Friday, July 14, 2006

A Second meal!

There was a tradition of having lunch at about 10.00 AM in Tamil Brahmin homes skipping breakfast. There would be an elaborate ritual of tiffin at 4.00 PM either preceded or followed by coffee. Dinner would be a relatively simple affair and very often curd rice and pickle would do. This arrangement suited office goers as well as school going children. The ladies in the joint family also preferred this arrangement since it gave them time enough to pursue their hobbies like sewing, trying out new recipes or even for a game of ‘pallanguzhi’ as Usha pointed out in her post. Come vacations, the children in the family visiting their grandparents, would be treated to what they called a ‘second meal’. Wow! The memory makes my mouth water even now.

Around two in the afternoon when children would be done with plucking mangoes and climbing trees an elderly aunt or grandmother would call the children for ‘rendandharam’ or a second meal not to be confused with ‘rendandhaaram’ or second wife! She would mix a big bowl of curd and rice and keep beside it a smaller bowl of south Indian specialities like ‘milagu kuzhambu’ or ‘vattal kuzhambu’ as side dish. Children of all ages would form a circle around her. They would be given a ‘vadumangai’ or tender mango to ‘bite’! Narrating interesting stories and anecdotes about various family members, the lady in question would ask the children to stretch out their palms and place in it a small ball of curd rice. The children would dig out a small depression in the rice ball and a little of the side dish would be placed in it. All this was done with care. The amount of curd rice served would be proportional to the size of the child’s mouth so that it could be swallowed at one go. Children would end up eating twice their normal quota when food was served in this manner. As children we never got tired of listening to stories about ‘girl seeing ‘ ceremonies of our aunts and how a burglar was cleverly chased away by our grandfather etc. etc. We would often ask for a repetition of the same stories.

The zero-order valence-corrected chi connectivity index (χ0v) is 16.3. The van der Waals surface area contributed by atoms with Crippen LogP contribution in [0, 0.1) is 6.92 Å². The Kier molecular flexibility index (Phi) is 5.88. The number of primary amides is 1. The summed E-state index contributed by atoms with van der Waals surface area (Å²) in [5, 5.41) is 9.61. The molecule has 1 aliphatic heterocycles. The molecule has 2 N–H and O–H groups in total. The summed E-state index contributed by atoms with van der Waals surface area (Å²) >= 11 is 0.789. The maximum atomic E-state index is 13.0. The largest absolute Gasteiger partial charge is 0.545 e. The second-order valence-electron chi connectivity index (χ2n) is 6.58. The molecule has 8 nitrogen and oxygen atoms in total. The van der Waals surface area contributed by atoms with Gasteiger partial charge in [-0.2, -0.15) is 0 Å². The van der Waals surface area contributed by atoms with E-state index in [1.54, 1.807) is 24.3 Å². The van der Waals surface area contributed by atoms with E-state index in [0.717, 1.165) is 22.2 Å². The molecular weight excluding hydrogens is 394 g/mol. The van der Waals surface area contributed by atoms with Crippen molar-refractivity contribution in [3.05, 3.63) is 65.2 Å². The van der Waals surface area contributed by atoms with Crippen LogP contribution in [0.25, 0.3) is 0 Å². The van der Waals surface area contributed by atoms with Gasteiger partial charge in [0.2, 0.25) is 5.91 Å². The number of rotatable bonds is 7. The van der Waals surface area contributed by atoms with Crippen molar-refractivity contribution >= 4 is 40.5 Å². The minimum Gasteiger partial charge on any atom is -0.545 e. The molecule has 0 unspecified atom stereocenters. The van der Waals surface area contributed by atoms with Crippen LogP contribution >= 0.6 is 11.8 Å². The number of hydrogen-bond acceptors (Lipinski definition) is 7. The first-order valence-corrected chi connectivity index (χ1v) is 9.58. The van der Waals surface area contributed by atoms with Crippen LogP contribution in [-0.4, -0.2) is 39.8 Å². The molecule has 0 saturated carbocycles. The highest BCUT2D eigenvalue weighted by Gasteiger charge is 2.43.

Times have changed now and these simple pleasures are no longer available to kids in their pre-teens. Vacations are taken up with summer camps and tours rather than a visit to one’s native place. And of course TV serials and cartoon shows have taken over from the few grand parents who may be willing to narrate stories to their grandchildren. As for parents, in their anxiety to avail the best for their children they remain a confused lot


passerby55 said...

A grand post!...

You sound so much of USha in you. She too like you can touch the simplest threads of many lives here.

MY Grandmaa...@ ten served porridge and raw tender mango(this was preserved (She told me) for a couple of years and the porridge was cooked of rice reaped from her own fields. It was cooked on slow fire in earthern Pots. Loved the aroma and made me feel so hungry

At two (in the afternoon)a second serving with fresh sea water fish curry and Brown rice was served. It would be a yummy meal with grandmaa sumtimes feeding with her own hands.... how she managed make us eat so much I will never know.

GRandpa and many others were farmers so these timings suited best.

these days kids are in their own room with their tv sets or computer games to entertain them with a plate of meal, half eaten and hardly digested.